The "messy" confusion of different laws in the states' coronavirus response could be remembered as the most controversial aspect of how Australia has handled the crisis.
Charles Sturt University Centre for Law and Justice director Mark Nolan said the pandemic had exposed the need for Australia's federation to work on a national and state level.
Speaking at the end of Law Week, he reflected on how the past six months put legal concerns front and centre in the nation's response to disasters.
"Among Australian residents there has been a large degree of confusion caused by the eight different sets of state and territory restrictions, which have been enforced by different police forces operating under different orders made under different public health legislation," he said.
"New Zealand is a legal system blessed by the absence of a federation; having just one source of emergency response law, criminal law, public health law, and policing power making things much simpler in a crisis than is the case in Australia.
"Ours is messier, constitutionally-speaking, and resembles in some ways that of the United States and Canada."
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Professor Nolan said the country's constitutional order had been stretched by the summer bushfires then coronavirus.
He said it is "a compromise document" that allows for both a Commonwealth-based legislative and state sovereignty.
The professor's points have been evident during some announcements made by Prime Minister Scott Morrison.
Just last week he announced a three-step plan to easing restrictions, but had no power to implement them.
Instead, states are territories are going at their own pace and taking elements from the different steps as they see fit.
The result is Victorian children going back to school full time staggered by year level, while all NSW children return on a part-time basis to start with; most other states closing their borders based on the advice of their own chief medical officers, not Australia's; and pubs opening in some towns, but not others.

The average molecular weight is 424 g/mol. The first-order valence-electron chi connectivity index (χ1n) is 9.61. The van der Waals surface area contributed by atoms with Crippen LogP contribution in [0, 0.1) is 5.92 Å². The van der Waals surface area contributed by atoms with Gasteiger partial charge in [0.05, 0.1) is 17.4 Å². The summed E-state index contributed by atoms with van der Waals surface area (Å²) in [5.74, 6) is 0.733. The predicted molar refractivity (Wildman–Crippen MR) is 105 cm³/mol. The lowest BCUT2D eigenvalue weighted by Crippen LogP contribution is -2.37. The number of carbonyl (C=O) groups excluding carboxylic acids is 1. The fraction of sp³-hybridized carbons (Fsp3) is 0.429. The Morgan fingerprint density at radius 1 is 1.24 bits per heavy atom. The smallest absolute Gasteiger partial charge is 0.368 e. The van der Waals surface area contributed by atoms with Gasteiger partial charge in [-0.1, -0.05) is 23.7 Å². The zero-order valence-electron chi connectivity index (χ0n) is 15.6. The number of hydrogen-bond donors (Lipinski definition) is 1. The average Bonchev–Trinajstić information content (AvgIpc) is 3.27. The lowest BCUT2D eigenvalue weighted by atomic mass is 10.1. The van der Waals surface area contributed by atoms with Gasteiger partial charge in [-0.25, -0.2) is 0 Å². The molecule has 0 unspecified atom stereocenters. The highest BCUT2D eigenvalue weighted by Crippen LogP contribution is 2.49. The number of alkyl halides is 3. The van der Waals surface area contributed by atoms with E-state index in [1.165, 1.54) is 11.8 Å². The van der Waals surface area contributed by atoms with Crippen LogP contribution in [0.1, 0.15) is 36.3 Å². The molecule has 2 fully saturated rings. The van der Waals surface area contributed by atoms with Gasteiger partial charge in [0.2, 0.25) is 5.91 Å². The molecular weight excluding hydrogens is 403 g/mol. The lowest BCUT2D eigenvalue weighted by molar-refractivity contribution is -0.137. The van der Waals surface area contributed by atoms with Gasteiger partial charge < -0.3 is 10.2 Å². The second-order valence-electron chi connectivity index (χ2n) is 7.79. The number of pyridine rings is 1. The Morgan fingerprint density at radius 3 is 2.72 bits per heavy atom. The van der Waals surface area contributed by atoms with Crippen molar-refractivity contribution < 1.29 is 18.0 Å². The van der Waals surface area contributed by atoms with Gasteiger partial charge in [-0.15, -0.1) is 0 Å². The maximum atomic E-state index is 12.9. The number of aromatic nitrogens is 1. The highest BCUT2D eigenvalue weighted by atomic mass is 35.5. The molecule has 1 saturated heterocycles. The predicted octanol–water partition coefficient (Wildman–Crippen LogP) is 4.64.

"It falls often to the states and territories to provide the detail of matters such as school closures, social distancing, the policing of public health orders, and whether it is a serious offence to sit in company on one's favourite beach, or to pause and eat a kebab on a park bench," Professor Nolan said.
"The unfolding pandemic, in particular, allowed states and territories to exercise utmost sovereignty, and to shut borders for the first time in living memory.
"This is the stuff of constitutional law, and the federal-state divide makes legislating, understanding, teaching, and practicing criminal law, and much other law, complex."
He said the law allowed states to hand over responsibility for health, criminal law and education to the federal government in a crisis, but questioned if people were really ready for that or if it was just a solution some longed for in a crisis.
CSU's Centre for Law and Justice will research some of the legal impacts of what has occurred during the pandemic response.
"I believe legal academics and practitioners must collaborate to best research important questions in respect to how citizens perceive the use of law, prosecutorial discretion, and the roles of police, private security guards, military and public health powers during crises like the pandemic," Professor Nolan said.
"How can Australia's various governments best cooperate within our constitutional order? Can cooperative federalism be achieved shy of complete referral of legislative power to the Commonwealth?
"Perhaps most crucially, how can these complex constitutional issues be effectively explained to an expectant and, at times, frightened Australian public?"